Extreme times require extreme measures. Yesterday, the Financial Markets Authority (FMA) and the NZX announced regulatory relief measures due to the disruption caused by COVID-19.
FMA’s relief includes an additional two months for Financial Markets Conduct Act reporting entities (FMC reporting entities) to provide their audited financial statements. The NZX has provided similar relief for listed issuers and has also provided waivers to help ensure issuers are able to access sufficient equity capital urgently if needed.
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FMA financial reporting waivers
The process of financial reporting requires boards, audit committees and audit firms to make informed judgements about their business. The developing COVID-19 situation is significantly disrupting that process, with judgements that looked reasonable only a short while ago needing to be revisited. This is making it difficult for many FMC reporting entities and audit firms to comply with the FMC Act’s prescribed timeframes for producing audited financial statements. The difficulty is not only in the additional time required to assess the impact of COVID-19 on their businesses for reporting purposes, but also the imposition of various restrictions that make it difficult for completing audit processes such as practical resourcing constraints and difficulty in obtaining inputs from third parties such as valuers.
In keeping with measures taken by equivalent overseas regulators, the FMA has announced that it will grant a class exemption to allow FMC reporting entities (which includes issuers, banks, licensed insurers, and non-bank deposit takers) and managed investment schemes an additional two months to produce their audited financial statements. This means affected entities and schemes will have six months, rather than four months, to complete this work.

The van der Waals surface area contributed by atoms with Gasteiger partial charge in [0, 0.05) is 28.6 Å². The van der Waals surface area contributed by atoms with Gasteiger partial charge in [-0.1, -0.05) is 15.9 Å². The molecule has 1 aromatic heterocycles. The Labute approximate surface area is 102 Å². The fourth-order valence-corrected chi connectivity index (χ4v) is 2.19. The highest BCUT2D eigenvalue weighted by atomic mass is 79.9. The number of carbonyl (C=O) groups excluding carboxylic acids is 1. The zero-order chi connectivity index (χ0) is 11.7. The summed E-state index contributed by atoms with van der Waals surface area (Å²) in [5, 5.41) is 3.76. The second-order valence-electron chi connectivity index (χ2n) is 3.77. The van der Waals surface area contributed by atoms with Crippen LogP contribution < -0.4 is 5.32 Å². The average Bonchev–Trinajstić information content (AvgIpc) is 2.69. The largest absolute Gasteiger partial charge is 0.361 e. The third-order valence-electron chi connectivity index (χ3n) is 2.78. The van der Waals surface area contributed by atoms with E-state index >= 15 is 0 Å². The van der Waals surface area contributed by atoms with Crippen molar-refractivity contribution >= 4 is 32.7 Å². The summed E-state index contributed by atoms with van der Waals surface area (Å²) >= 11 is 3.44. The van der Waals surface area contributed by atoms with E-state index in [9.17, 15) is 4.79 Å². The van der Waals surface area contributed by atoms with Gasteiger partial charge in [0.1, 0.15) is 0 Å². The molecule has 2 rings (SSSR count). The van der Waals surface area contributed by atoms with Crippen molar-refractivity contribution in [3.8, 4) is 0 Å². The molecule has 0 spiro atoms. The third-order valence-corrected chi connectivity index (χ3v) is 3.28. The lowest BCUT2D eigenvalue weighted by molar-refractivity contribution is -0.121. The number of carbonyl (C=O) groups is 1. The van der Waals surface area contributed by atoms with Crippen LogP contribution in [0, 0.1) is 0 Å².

At this stage, the relief will apply for entities and schemes with balance dates from 31 December 2019 to 31 May 2020. However, the FMA has signalled that the relief may be extended to include later balance dates as the COVID-19 situation develops.
In addition, the FMA has determined to provide consequential relief for affected restricted schemes, by providing them with an additional two months to provide confirmation notices to members.
NZX’s support package
The NZX’s supporting measures have been made through two separate class waivers.
Relief for equity capital raising
The first relief provides measures aimed at ensuring NZX listed issuers are able to access sufficient equity capital urgently should the need arise, in addition to any existing debt facilities. These measures will remain in place until 31 October 2020 unless the NZX specifies an earlier date.
The measures include:
- Placements – increasing the percentage of additional shares that can be issued in any 12-month period without having to obtain shareholder approval from 15 per cent to 25 per cent.
- Share Purchase Plans (SPP) – allowing all shareholders to purchase up to $50,000 worth of new shares in any 12-month period (rather than the current cap of $15,000) and increasing the threshold at which shareholder approval is required for an SPP from 5 per cent of the shares already on issue to 30 per cent.
- Rights issues – allowing a rights issue to be announced on the “EX Date” and reducing the closing date for rights issue applications from seven business days to three business days after the last letter of entitlement is sent if the only means by which holders of rights are able to accept the offer is electronic means.
The NZX makes it clear that these measures support participation by retail shareholders, and seek to mitigate dilutionary effects. In particular, NZX has made it clear that issuers should be mindful of the NZX Corporate Governance Code recommendation that favours pro rata capital raisings that allow existing investors to avoid dilution.
Care needed for cleansing notices